Prince Philip, in addition to being the founder of the programme bearing his title, is also its patron on an international level, and nationally, each country chooses significant public figures to represent and support the Award – in Bulgaria this is the President Rumen Radev.


The Аward enjoys the support and endorsement of a number of world-renowned leaders. They promote the development of the Award and its role in the field of youth policy and development.

The Award’s unique flexibility makes it easy to adapt and integrate into different cultures and societies and it was soon adopted by schools and youth organisations in other countries outside the UK.


Leading personal development programme

Established in early 2014. The Duke of Edinburgh's International Award Foundation - Bulgaria is the organisation officially licensed to deliver and coordinate the Award in the country. The first patron of the Award in the country is Mr. Rosen Plevneliev, President of the Republic of Bulgaria (2012-2017). Currently the patron is Rumen Radev, President of the Republic of Bulgaria.


The Award in Bulgaria

In 2009 the Award was first introduced in Bulgaria through the People's Community Centre "Future Now - 2006" on the initiative of Teodor Vassilev. After receiving a positive response and the support of a lot of business organizations and institutions, in mid-2013 a decision was made to create a national structure of the Award. Its main task is to multiply the programme and establish it as an effective tool for working with young people, which stimulates and certifies activities, qualities and skills that are developed outside the academic or school environment.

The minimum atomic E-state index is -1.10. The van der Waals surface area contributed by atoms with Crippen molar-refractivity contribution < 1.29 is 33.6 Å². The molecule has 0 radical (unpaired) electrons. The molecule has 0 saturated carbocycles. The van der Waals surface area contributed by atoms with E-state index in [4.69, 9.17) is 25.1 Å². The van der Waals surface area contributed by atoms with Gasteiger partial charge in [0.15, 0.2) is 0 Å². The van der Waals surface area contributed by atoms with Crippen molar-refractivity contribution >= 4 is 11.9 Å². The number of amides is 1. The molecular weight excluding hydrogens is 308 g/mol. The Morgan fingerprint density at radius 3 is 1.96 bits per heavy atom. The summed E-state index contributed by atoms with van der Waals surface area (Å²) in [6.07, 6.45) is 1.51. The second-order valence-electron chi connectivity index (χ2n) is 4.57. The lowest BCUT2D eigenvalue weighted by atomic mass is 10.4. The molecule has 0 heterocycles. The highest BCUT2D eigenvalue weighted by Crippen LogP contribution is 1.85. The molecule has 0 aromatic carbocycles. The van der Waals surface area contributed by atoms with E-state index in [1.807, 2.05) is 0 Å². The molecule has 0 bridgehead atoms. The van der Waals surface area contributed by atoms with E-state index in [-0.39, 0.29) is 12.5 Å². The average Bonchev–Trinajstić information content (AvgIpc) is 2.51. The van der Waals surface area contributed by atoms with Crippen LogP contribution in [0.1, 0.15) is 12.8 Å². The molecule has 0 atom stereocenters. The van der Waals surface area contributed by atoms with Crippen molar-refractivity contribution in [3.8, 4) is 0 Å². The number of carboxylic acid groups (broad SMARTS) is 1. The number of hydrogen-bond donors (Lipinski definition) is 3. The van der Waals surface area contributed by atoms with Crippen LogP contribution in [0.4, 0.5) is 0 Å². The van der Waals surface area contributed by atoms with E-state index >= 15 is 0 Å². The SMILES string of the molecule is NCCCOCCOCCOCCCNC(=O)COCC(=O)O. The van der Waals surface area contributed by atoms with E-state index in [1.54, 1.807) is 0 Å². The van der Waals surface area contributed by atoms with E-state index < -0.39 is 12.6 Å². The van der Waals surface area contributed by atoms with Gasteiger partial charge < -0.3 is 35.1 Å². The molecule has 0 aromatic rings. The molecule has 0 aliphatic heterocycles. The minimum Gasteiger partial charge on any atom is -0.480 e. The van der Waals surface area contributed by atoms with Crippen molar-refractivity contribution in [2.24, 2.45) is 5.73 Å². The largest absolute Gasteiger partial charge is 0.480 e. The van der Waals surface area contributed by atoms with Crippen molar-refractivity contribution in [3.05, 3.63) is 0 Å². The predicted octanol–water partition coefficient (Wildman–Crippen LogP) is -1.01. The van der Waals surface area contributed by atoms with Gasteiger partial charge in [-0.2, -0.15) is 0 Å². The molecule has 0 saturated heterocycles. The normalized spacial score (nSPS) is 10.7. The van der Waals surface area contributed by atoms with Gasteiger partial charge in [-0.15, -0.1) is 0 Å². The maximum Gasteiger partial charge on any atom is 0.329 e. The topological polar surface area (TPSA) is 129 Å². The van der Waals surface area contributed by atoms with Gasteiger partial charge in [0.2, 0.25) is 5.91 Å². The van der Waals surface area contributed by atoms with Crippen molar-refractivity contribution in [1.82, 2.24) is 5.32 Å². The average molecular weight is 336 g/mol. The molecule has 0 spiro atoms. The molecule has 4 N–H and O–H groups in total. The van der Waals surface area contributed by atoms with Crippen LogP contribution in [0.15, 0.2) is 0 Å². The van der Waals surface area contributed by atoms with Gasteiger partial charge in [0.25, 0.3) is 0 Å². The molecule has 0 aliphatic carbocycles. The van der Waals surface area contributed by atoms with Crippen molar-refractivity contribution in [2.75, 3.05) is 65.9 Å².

The Beginning

In 1956, three men in the United Kingdom launched one of today's leading international youth programmes, the Duke of Edinburgh's International Award. HRH Prince Philip, Duke of Edinburgh, known as Queen Elizabeth II's husband, Dr Kurt Hahn, a German education specialist and founder of Outward bound and United World Colleges, and Sir John Hunt, leader of the first successful expedition to Mount Everest, created a balanced programme of voluntary personal development. The original aim was to motivate boys between the ages of 15 and 18, helping them to develop their potential and accompanying them through the difficult period between adolescence and adulthood. Later, the programme expanded the age range between 14 and 24 and became available for girls as well.